My Age of Anxiety by Scott Stossel (Windmill £8.99)
Stossel is an author and the editor of The Atlantic magazine; he also suffers from a severe anxiety disorder which has, during his lifetime, done everything it can to undermine any sense of control he might have over his body. Sweating, weeping, sickness, sudden bowel evacuation: all of it has humiliated him, left him prostrate, sent him to a series of therapists, and had him ingest any number of pills.
What it’s cost him in monetary terms isn’t presented here, but the rise in “anxiety disorders” is suspiciously commensurate with the rise in pharmacological remedies for such conditions, leading to a boom in expensive pill-taking since the 1950s. Stossel isn’t really out to point any fingers, though; he’s merely trying to understand the crippling condition he has had since childhood and why we seem so unable to treat it effectively.
Is “anxiety” a product of our post-Industrial society? Is it genetic, caused by our upbringing, or simply dodgy wiring in the brain? Are high-achievers more likely to suffer? These different “narratives” are chased here, from his great-grandfather, once dean of Harvard, who was committed to a mental hospital in 1948 diagnosed with “reactive depression”, to Stossel’s own breakdowns.
Despite being able to laugh at some of his more embarrassing episodes – flooding the Kennedy family’s toilet, for instance – his feeling of desperation is real.
Stossel’s combination of personal stories and historical research, as well as wide contemporary reading on the subject, makes his account appealingly readable. Of all the possible narratives available, one can see that the link between mental illness and high-achievers should prove the most appealing. If only it were true.
Still Life with Breadcrumbs by Anna Quindlen (Windmill £7.99)
The title, its font, and the book’s cover photo may all be a little too suggestive of something light and fluffy. But Quindlen, a Pulitzer prize-winner, is sharper than that, and she cleverly steers her story about middle-aged Rebecca Winter, whose marriage has long been over and whose career looks like it has gone the same way, into territory that is both demanding and comforting at the same time. Unable to afford the payments on her Manhattan apartment any longer, the once acclaimed photographer must rent it out while she decamps to a rundown cottage in the country. Although we may raise an eyebrow at the handsome local handyman who happens to be as nurturing as he is butch, Rebecca herself is a fully-fledged character who must deal with loneliness, ageing and life’s general disappointments. Quindlen is very good at skewering self-indulgent moments, and there’s a welcome toughness under the blossoming romance.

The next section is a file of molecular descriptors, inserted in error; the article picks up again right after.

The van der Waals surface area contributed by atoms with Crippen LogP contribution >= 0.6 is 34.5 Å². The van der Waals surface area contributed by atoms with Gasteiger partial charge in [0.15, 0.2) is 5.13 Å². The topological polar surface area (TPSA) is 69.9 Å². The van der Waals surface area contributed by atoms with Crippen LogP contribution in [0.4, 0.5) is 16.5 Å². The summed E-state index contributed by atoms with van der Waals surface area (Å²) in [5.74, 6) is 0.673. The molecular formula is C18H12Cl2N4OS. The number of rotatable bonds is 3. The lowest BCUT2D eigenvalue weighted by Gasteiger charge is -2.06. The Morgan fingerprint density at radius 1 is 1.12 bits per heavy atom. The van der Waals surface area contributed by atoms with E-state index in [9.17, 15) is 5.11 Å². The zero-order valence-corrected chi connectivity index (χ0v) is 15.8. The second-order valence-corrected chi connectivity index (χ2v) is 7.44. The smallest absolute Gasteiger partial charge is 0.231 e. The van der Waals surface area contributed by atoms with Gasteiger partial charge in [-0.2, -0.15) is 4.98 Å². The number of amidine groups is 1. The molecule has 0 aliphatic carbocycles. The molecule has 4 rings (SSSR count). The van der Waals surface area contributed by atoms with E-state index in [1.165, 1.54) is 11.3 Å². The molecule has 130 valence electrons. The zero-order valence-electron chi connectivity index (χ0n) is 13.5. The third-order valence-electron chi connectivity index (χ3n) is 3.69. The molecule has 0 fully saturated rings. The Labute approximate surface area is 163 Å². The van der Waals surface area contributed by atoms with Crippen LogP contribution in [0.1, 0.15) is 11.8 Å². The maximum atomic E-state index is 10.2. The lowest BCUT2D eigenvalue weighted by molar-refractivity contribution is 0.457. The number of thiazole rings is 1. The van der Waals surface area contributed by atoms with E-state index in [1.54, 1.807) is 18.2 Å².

A Story Lately Told by Anjelica Huston (Simon & Schuster £7.99)
This first volume of Huston’s autobiography has enough nuggets of personal love affairs with the rich and famous to keep a certain kind of reader happy. But her remembrances of growing up in Ireland and then in London are curiously disjointed, and there’s little real self-reflection until her horrific relationship with the famed fashion photographer, Bob Richardson. Huston’s upbringing was odd: she rarely spent time with her parents it seems, as she and her brother were cared for by “Nurse”. When John Huston strikes her face one day, she acknowledges her fear but stops short of questioning his love for her or how it might have impacted on her life. This is a fascinating account of an unusual life.
Falling by Emma Kavanagh (Arrow £6.99)
Kavanagh’s debut is a crime story with the added complication of a plane crash. It explores the after-effects of catastrophe on the individuals who have survived. Paralleling former policeman Jim Hanover’s loss of his daughter, who has been murdered, is that of crash survivor Cecilia, a member of the air crew who was in the process of running away from her husband. Cecilia’s back story slowly emerges as we learn why she cannot cope with being a mother or a wife, while another character, Freya, finds out more than she wished to know about her father, the pilot downed with the plane. Fathers and daughters emerge as a theme in this pared-back, swift-moving crime tale.
The Boarding House by William Trevor (Penguin £8.99)
Trevor’s 1965 novel is a dazzling display of character-led fiction which may not have aged terribly well, but there’s something almost joyous in the technical wizardry required to produce such a motley crew of monstrous, yet sympathetic, individuals. William Wagner Bird, a single man with means, chose people to inhabit his boarding-house with good reason, filling up notebooks with his impressions of their personalities. When he dies and leaves the house to two warring characters, he ensures trouble will arise. It’s hard to imagine such a tale being written now, with such unbiased affection for the disaffected, the lonely and the downright odd, which makes it all the more valuable.